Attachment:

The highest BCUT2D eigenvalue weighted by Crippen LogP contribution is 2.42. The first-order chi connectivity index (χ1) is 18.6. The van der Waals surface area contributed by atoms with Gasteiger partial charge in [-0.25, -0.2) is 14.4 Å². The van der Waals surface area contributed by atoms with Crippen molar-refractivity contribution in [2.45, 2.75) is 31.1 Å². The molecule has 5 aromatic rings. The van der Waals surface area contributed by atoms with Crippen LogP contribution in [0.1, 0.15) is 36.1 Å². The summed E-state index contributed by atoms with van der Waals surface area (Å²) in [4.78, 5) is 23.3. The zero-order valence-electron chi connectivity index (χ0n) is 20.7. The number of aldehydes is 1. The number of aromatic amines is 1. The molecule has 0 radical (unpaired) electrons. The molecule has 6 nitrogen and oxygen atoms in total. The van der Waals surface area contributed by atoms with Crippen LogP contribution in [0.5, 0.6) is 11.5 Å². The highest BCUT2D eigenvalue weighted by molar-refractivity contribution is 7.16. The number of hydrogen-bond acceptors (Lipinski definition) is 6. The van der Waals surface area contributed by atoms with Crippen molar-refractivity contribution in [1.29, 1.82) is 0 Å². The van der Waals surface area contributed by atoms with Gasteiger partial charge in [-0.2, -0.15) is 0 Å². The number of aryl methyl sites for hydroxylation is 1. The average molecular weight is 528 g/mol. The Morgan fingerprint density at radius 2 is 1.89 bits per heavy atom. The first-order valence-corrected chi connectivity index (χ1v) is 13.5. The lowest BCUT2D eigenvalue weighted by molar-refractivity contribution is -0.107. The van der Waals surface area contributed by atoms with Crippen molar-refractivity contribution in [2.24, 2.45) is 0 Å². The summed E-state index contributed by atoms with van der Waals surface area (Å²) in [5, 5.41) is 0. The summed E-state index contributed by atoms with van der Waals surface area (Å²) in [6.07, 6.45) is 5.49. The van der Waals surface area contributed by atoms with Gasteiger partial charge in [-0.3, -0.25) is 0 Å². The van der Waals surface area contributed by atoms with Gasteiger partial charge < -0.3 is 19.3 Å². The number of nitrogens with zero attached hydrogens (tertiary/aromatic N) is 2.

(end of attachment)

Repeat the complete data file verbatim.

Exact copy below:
The highest BCUT2D eigenvalue weighted by Crippen LogP contribution is 2.42. The first-order chi connectivity index (χ1) is 18.6. The van der Waals surface area contributed by atoms with Gasteiger partial charge in [-0.25, -0.2) is 14.4 Å². The van der Waals surface area contributed by atoms with Crippen molar-refractivity contribution in [2.45, 2.75) is 31.1 Å². The molecule has 5 aromatic rings. The van der Waals surface area contributed by atoms with Crippen LogP contribution in [0.1, 0.15) is 36.1 Å². The summed E-state index contributed by atoms with van der Waals surface area (Å²) in [4.78, 5) is 23.3. The zero-order valence-electron chi connectivity index (χ0n) is 20.7. The number of aldehydes is 1. The number of aromatic amines is 1. The molecule has 0 radical (unpaired) electrons. The molecule has 6 nitrogen and oxygen atoms in total. The van der Waals surface area contributed by atoms with Crippen LogP contribution in [0.5, 0.6) is 11.5 Å². The highest BCUT2D eigenvalue weighted by molar-refractivity contribution is 7.16. The number of hydrogen-bond acceptors (Lipinski definition) is 6. The van der Waals surface area contributed by atoms with Crippen molar-refractivity contribution in [1.29, 1.82) is 0 Å². The van der Waals surface area contributed by atoms with Gasteiger partial charge in [-0.2, -0.15) is 0 Å². The number of aryl methyl sites for hydroxylation is 1. The average molecular weight is 528 g/mol. The Morgan fingerprint density at radius 2 is 1.89 bits per heavy atom. The first-order valence-corrected chi connectivity index (χ1v) is 13.5. The lowest BCUT2D eigenvalue weighted by molar-refractivity contribution is -0.107. The van der Waals surface area contributed by atoms with Crippen molar-refractivity contribution in [2.24, 2.45) is 0 Å². The summed E-state index contributed by atoms with van der Waals surface area (Å²) in [5, 5.41) is 0. The summed E-state index contributed by atoms with van der Waals surface area (Å²) in [6.07, 6.45) is 5.49. The van der Waals surface area contributed by atoms with Gasteiger partial charge in [-0.3, -0.25) is 0 Å². The van der Waals surface area contributed by atoms with Gasteiger partial charge < -0.3 is 19.3 Å². The number of nitrogens with zero attached hydrogens (tertiary/aromatic N) is 2.